AN IDF SOLDIER: WHAT I SAW DURING OPERATION PILLAR OF DEFENSE…….

 

Real life stories depicting the IDF outside its regular military functions, are rarely if ever published by the big news media, so it’s left up to us in the blogosphere to do the heavy lifting that the rest of the media fails, or even refuses to do. h/t: Omri Ceren

The following was first published at American Thinker:

Had you told me four years ago that there were IDF officers who stayed up all night under a hail of rockets, brainstorming ways to import medical supplies and food to the people of Gaza, I am not sure I would have believed you. But I can tell you it is true because I did it every night.

What I Saw During Operation Pillar of Defense

By Nira Lee

Four years ago, watching the coverage of Operation Cast Lead from the comfort of my dorm, I was a conflicted college student. As supportive as I was of Israel, I still found it painful any time I heard about civilian casualties in Gaza. What I saw portrayed in the media didn’t add up: on the one hand I knew that the IDF was engaged in careful efforts to prevent civilian casualties, despite Hamas’s strategy of fighting from amongst its own civilian population. Yet the media made it seem like the IDF was actively targeting civilians.

Back then, I understood Israel’s efforts at protecting civilians as a something akin to a talking point — I had no personal involvement in the conflict. Yet I had no idea how true it is until I myself participated in last week’s Operation “Pillar of Defense” as an officer in the IDF.

When I moved to Israel and enlisted, I joined a unit called the Coordinator of Government Activities in the Territories (COGAT), which is devoted to civilian and humanitarian issues.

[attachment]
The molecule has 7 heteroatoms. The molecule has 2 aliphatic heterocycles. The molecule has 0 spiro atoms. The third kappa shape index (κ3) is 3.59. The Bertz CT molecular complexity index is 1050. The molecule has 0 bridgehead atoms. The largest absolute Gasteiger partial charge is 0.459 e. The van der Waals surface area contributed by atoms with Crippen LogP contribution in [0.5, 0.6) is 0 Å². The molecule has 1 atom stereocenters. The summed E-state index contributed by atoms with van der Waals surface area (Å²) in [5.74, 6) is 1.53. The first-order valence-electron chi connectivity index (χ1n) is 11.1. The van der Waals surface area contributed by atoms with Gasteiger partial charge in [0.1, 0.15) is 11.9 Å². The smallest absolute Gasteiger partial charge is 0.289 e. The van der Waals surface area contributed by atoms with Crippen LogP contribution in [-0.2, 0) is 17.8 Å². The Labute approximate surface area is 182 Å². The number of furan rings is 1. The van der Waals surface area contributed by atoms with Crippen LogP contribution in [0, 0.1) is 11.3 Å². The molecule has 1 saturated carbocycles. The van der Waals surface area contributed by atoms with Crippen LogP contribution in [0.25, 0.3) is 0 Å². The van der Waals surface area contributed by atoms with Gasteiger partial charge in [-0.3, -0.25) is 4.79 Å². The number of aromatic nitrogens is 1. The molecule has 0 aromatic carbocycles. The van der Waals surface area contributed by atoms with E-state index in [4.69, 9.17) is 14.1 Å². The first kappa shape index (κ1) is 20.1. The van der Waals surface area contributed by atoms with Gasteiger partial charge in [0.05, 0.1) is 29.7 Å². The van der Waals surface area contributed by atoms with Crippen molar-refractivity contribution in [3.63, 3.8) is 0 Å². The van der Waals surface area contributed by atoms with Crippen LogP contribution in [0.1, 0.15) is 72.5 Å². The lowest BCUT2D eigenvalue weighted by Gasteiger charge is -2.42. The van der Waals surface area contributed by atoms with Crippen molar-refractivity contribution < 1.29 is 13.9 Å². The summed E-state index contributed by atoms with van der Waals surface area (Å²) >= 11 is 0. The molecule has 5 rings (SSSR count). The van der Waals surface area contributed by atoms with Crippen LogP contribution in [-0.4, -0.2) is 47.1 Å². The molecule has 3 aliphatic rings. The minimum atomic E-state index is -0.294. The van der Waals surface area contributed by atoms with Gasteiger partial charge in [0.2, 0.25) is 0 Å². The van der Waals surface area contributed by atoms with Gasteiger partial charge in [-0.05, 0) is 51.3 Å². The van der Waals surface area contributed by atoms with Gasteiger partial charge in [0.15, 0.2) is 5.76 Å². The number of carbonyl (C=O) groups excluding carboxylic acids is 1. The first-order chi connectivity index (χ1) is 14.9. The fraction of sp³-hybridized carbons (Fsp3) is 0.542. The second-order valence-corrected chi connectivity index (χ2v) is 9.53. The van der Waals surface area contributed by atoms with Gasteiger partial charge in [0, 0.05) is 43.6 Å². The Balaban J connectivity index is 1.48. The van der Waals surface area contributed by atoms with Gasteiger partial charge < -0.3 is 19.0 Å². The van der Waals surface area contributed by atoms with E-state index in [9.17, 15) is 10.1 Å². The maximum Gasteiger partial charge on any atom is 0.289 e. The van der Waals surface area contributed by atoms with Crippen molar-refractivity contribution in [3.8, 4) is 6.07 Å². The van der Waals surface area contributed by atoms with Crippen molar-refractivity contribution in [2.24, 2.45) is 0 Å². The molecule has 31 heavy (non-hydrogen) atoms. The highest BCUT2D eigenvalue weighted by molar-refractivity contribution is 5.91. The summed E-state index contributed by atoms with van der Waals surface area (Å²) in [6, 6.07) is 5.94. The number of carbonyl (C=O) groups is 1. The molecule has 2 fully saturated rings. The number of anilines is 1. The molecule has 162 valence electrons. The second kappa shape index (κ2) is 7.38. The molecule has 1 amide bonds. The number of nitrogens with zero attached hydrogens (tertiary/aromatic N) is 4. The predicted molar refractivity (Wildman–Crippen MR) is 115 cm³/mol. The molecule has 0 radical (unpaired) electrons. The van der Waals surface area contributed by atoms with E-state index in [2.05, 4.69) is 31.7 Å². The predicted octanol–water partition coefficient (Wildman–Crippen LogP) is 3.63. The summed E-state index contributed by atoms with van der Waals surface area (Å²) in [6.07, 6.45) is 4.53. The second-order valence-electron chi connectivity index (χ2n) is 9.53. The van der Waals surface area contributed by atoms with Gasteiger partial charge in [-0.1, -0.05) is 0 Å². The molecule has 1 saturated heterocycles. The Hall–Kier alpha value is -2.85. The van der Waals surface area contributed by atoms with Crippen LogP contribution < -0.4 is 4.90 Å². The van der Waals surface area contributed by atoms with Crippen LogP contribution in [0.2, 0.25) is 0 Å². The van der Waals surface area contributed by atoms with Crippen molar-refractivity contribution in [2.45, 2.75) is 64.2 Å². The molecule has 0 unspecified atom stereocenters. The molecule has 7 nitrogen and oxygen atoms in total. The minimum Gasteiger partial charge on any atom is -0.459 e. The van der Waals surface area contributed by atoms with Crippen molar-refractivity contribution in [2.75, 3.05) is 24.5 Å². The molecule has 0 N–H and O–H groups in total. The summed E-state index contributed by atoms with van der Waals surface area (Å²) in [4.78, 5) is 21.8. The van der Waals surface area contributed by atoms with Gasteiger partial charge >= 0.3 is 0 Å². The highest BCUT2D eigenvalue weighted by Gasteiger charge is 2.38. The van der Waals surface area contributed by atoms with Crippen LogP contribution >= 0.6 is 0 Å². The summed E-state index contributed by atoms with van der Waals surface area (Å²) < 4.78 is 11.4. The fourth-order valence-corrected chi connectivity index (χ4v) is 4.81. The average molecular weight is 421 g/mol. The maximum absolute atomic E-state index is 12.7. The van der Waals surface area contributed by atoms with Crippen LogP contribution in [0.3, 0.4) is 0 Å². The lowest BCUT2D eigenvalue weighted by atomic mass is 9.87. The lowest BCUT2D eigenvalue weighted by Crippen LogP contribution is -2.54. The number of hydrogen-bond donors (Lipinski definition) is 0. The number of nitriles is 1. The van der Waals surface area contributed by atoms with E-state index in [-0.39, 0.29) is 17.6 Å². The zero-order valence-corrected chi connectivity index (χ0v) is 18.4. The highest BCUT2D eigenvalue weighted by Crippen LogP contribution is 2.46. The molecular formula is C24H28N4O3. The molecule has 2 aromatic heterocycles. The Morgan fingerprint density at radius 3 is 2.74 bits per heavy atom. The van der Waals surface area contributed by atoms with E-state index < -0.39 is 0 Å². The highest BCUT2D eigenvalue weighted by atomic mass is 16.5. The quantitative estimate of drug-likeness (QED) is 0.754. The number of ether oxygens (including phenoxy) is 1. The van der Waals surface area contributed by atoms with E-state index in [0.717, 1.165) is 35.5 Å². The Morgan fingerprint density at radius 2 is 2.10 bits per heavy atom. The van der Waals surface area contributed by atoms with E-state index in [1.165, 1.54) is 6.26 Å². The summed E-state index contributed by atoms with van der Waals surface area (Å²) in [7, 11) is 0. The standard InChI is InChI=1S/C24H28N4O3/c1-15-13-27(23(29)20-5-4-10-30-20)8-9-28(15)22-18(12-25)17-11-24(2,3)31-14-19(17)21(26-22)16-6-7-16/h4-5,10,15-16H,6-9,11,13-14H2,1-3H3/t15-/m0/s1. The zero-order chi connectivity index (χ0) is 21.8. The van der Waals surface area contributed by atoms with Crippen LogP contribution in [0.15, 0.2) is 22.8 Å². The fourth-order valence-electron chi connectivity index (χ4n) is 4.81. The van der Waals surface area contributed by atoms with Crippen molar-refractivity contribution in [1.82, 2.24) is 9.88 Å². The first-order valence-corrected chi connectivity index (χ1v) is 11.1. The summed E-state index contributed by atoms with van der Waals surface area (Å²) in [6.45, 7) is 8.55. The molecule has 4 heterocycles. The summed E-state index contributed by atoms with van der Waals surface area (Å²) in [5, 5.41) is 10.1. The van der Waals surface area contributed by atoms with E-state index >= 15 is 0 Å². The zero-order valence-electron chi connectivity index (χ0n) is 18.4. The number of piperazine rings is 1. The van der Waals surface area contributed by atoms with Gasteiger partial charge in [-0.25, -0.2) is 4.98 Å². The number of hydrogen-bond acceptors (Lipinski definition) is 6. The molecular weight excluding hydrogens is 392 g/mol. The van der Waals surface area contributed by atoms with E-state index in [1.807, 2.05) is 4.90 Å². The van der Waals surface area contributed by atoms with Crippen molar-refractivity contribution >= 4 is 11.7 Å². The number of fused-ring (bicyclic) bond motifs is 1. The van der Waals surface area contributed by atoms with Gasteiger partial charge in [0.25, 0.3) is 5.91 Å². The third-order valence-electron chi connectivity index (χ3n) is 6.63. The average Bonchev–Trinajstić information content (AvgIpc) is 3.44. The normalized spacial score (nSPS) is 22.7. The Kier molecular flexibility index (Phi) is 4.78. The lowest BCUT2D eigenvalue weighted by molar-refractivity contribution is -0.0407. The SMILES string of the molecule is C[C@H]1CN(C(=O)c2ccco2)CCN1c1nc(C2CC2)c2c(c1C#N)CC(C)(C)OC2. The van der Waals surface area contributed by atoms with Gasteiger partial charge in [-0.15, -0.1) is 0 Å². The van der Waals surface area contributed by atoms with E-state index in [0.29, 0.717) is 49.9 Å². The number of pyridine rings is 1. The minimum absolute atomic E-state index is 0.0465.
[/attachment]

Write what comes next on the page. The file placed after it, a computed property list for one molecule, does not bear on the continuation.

As an International Liaison Officer in the Gaza office, my job primarily entails coordinating transfers of goods, aid, and delegations into Gaza. I work closely with representatives of the international community, and although our perspectives may differ, we maintain relationships of mutual respect born of a common goal; I am here to help them succeed in their work improving the quality of life in Gaza.

While the day-to-day work is challenging in Gaza, I learned over the past ten days that the true test comes with crisis. At exactly the point where most militaries would use the heat of war to throw out the rulebook, we worked harder than ever to provide assistance wherever and whenever possible.

The eight days of Operation “Pillar of Defense” have been some of the hardest I have ever known physically and emotionally. The college student from Arizona would never have thought it possible to work 20 hours a day, fueled only by adrenaline and longing for just an hour of sleep on a shelter floor — wearing the same filthy uniform because changing, much less showering, wouldn’t allow me to get to a shelter in time when the next rocket barrage hit. And no, wearing the green uniform does not mean that you aren’t afraid when the sirens sound.

Had you told me four years ago that there were IDF officers who stayed up all night under a hail of rockets, brainstorming ways to import medical supplies and food to the people of Gaza, I am not sure I would have believed you. But I can tell you it is true because I did it every night.

More here.

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